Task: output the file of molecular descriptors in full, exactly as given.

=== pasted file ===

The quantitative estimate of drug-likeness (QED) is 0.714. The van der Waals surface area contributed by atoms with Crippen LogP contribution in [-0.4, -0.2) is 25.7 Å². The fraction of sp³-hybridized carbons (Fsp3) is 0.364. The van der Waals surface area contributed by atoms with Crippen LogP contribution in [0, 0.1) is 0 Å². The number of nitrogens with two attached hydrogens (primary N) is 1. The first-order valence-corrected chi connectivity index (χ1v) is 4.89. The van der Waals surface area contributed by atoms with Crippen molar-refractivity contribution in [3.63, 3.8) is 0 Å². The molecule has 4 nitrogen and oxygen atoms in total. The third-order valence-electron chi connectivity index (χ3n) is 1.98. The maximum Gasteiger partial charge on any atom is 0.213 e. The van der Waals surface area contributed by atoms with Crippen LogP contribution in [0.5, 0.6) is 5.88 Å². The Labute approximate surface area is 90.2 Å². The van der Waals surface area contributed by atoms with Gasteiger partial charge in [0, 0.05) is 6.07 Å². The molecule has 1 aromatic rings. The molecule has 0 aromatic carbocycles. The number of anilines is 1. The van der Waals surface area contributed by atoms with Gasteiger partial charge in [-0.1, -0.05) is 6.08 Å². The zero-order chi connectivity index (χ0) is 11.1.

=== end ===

The quantitative estimate of drug-likeness (QED) is 0.714. The van der Waals surface area contributed by atoms with Crippen LogP contribution in [-0.4, -0.2) is 25.7 Å². The fraction of sp³-hybridized carbons (Fsp3) is 0.364. The van der Waals surface area contributed by atoms with Crippen LogP contribution in [0, 0.1) is 0 Å². The number of nitrogens with two attached hydrogens (primary N) is 1. The first-order valence-corrected chi connectivity index (χ1v) is 4.89. The van der Waals surface area contributed by atoms with Crippen molar-refractivity contribution in [3.63, 3.8) is 0 Å². The molecule has 4 nitrogen and oxygen atoms in total. The third-order valence-electron chi connectivity index (χ3n) is 1.98. The maximum Gasteiger partial charge on any atom is 0.213 e. The van der Waals surface area contributed by atoms with Crippen LogP contribution in [0.5, 0.6) is 5.88 Å². The Labute approximate surface area is 90.2 Å². The van der Waals surface area contributed by atoms with Gasteiger partial charge in [0, 0.05) is 6.07 Å². The molecule has 1 aromatic rings. The molecule has 0 aromatic carbocycles. The number of anilines is 1. The van der Waals surface area contributed by atoms with Gasteiger partial charge in [-0.1, -0.05) is 6.08 Å². The zero-order chi connectivity index (χ0) is 11.1.